"We need to develop more of a post presence," he said. "We absolutely have to. We talk a lot about our post guys demanding the ball. Some of the guys I coached in the past, if you didn't throw them the ball, man, they screamed at you. Our guys here, it's, OK, we'll just run back down to the other end.' Post up, demand the ball. We'll get better at that."
Gaudio put in four years as a head coach at Army and three at Loyola-Maryland. As Prosser's right-hand man, he often drew up plays, including the one that worked to beat UNC Wilmington in the staff's first game at Wake.
If there's a concern about his record, it's the play of his teams within their leagues. His conference record at Army and Loyola was 33-73, a percentage of .311. Wake has gone 8-24 in the ACC the last two seasons.
Still, most Wake folks believe he was absolutely the right hire. He's cut from a different cloth than his dear friend, but the players have accepted that.
"I think I'm my own person," Gaudio said. "Skip and I have very different personalities, and these kids have seen that already. There's no question I'm a little more emotional, maybe a little more volatile. I'll be a little more a yeller in practice than Skip ever was. That's who I am, and that's who I'll be."
Wake weathered the emotion of the opener a video tribute to Prosser, the unfurling of the banner, the hugging of his wife, mother, son and other family members. Then it went out and jumped on Fairfield 13-3, rolling from there.
There will be trying times ahead, especially within the ACC, as foreshadowed in more of Dickens' opening paragraph:
" it was the season of Light, it was the season of Darkness, it was the spring of hope, it was the winter of despair, we had everything before us, we had nothing before us ."
The Deacons must make their own choices.
|1998||7-9 (4)||16-14||NIT 2nd Round|
|1999||7-9 (4)||17-14||NIT 2nd Round|
|2000||7-9 (5)||22-14||NIT Champion|
|2001||8-8 (5)||19-11||NCAA 1st Round|
|2002||9-7 (3)||21-13||NCAA 2nd Round|
|2003||13-3 (1)||25-6||NCAA 2nd Round|
|2004||9-7 (3)||21-10||NCAA Sweet 16|
|2005||13-3 (2)||27-6||NCAA 2nd Round|
|2006||3-13 (12)||17-17||NIT 1st Roun|
x won ACC title
* returning starter
Ishmael Smith burst onto the scene and past a lot of defenders last year as a freshman. With experience, he became a better decision-maker and used his super speed more appropriately. He must get stronger and hone his shooting, but he gives Wake one of the league's better floor leaders. Harvey Hale improved after returning to shooting guard from playing out of position at the point as a freshman. He is a strong defender and a good mid-range shooter but must be more consistent from long range. Swingman L.D. Williams was the surprise of last season, starting every contest. He showed a great work ethic, a versatile game and an emotional personality.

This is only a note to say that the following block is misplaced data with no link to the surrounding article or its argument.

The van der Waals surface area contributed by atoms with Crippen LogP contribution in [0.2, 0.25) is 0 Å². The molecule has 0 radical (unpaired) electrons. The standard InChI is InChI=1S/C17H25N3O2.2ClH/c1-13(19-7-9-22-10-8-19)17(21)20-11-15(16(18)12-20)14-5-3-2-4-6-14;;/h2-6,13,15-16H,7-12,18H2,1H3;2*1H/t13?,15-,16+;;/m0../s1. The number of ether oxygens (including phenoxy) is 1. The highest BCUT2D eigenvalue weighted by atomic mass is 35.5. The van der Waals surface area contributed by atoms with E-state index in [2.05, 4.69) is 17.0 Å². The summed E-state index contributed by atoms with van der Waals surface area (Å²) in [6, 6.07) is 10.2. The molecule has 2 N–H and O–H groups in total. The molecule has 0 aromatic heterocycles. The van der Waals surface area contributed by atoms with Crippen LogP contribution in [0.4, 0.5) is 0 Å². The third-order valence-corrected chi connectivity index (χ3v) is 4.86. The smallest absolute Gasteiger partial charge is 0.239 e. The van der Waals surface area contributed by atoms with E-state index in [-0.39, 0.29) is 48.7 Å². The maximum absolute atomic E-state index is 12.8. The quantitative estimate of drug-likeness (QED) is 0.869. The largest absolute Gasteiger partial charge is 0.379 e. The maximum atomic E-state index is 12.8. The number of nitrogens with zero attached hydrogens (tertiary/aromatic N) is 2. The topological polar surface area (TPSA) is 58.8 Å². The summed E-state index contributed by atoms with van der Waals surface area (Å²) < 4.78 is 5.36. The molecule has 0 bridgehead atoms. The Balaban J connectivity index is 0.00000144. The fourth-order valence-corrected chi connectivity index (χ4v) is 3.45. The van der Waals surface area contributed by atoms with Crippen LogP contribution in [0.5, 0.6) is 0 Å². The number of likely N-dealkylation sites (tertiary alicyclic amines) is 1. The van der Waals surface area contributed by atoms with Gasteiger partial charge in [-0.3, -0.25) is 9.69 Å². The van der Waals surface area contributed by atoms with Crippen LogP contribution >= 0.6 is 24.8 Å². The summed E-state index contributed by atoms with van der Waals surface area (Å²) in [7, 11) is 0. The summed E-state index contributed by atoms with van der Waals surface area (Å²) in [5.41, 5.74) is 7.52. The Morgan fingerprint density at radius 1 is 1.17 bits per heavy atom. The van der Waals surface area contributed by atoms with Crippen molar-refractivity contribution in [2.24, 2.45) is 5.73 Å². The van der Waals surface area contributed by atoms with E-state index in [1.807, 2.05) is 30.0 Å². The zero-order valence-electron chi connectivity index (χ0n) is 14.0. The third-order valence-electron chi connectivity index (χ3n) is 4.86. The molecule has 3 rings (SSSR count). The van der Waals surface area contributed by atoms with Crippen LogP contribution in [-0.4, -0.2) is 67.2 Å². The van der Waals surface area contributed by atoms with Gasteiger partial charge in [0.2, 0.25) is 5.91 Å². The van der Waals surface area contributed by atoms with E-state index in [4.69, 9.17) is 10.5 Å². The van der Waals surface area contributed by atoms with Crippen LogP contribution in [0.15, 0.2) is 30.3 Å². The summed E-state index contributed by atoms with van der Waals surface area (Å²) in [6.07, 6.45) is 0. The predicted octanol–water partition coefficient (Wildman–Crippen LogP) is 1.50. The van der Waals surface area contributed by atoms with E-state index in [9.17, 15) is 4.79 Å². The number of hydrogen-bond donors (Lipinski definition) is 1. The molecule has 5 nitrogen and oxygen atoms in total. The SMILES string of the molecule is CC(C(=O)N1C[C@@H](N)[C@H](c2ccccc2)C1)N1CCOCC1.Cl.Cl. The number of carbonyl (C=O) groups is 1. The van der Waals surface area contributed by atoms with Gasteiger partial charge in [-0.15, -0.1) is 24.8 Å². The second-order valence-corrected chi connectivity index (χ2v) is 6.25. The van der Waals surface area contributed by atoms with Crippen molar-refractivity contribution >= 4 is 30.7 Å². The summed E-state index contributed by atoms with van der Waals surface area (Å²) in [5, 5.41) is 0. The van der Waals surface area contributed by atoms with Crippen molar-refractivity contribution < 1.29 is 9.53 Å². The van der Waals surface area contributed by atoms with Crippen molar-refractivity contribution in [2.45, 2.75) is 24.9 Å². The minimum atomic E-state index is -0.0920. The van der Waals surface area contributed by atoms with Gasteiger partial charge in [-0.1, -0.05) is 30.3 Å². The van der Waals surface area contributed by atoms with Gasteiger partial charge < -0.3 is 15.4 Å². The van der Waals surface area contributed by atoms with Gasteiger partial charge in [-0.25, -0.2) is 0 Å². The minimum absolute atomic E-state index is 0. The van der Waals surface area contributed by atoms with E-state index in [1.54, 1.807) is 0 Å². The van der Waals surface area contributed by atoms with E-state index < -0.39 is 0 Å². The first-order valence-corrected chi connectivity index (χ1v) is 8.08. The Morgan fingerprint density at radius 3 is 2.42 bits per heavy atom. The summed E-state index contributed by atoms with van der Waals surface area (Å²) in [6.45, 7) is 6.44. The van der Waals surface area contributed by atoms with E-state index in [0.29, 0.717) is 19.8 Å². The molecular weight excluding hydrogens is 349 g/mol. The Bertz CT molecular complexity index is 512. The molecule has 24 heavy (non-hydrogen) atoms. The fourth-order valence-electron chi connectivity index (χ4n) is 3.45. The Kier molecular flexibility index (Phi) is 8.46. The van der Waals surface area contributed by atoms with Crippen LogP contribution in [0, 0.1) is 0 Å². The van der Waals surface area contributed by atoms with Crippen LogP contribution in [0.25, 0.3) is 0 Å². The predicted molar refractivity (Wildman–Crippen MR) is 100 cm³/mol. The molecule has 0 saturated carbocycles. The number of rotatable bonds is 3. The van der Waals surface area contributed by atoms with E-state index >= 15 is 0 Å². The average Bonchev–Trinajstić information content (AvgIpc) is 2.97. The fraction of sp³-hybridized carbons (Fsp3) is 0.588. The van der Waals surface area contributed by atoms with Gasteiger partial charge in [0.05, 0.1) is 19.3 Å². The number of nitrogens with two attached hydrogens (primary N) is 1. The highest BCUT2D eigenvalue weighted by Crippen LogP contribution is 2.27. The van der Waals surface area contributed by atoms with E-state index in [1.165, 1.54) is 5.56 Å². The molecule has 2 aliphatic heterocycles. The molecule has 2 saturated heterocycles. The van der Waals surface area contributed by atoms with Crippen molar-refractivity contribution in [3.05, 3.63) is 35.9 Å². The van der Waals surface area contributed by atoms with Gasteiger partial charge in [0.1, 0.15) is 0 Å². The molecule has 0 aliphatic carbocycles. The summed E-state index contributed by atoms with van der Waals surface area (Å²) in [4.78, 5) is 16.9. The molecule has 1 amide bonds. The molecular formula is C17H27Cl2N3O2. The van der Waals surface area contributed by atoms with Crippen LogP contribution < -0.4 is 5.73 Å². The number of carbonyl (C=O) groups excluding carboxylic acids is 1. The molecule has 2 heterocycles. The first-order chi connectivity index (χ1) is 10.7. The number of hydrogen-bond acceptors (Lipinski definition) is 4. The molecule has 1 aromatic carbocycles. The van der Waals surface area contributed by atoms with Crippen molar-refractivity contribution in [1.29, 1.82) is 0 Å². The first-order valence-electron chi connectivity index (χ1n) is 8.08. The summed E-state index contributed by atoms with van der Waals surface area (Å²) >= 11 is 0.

Other Key Returnees
Jamie Skeen shot 38 percent from three-point range as a freshman but may be forced to play inside more. He's lost on the block, though, and not as intense as a top rebounder needs to be. David Weaver and Chas McFarland are the only Wake players taller than 6-8, but neither is good enough to start. Weaver improved last year after redshirting. He's athletic, can block shots and showed flashes of a jumper, but the coaches have not been happy with his defense. If the Deacons are going to be good, he'll have to become a factor inside. McFarland works hard but fouls often and may be another year away. Cameron Stanley is an outstanding pickup player, but he can't seem to translate that into games.
James Johnson may be the team's top talent, and he's not shy. He'll team with Williams to give Wake two super-sized wing players who can defend, run and shoot the three, as well as being exciting dunkers. Johnson also will be asked to play power forward often in small lineups, and while he's a good rebounder he's not strong enough yet to muscle more mature foes. Jeff Teague will give Smith a chance to take a breather. He's also lightning-quick, and what he may lack in scoring he makes up for with excellent defense. Gary Clark will be asked to fill only one role outside shooter this season, but it could be an important one, especially if Hale struggles.
Also Worth Noting
Last year, many possessions seemed to ride solely on Smith's ability to manufacture shots. This team appears to have more players who can create with the dribble, more passers who can move the ball, and more who can hit open shots. Wake struggled from the foul line last season, hitting 61.8 percent in ACC play. Smith, who shot 44.1 percent in league games, is the biggest concern since he has the ball in his hands so much. Williams shot 47.8 percent and Skeen 65.7 in conference play. Wake was out-rebounded in ACC games last year, and gone are Kyle Visser's 6.4 per game. Without big men, Wake likely will struggle with rebounding all season and will have to compensate with its athleticism and fight. Coach Dino Gaudio is preaching defense and following through. Weaver was a logical choice to start at center, after 10.7 minutes per game last year. But he was second off the bench early, behind starter Skeen and McFarland. The message: Defensive lapses won't be tolerated.
Chart By: The Wake Insider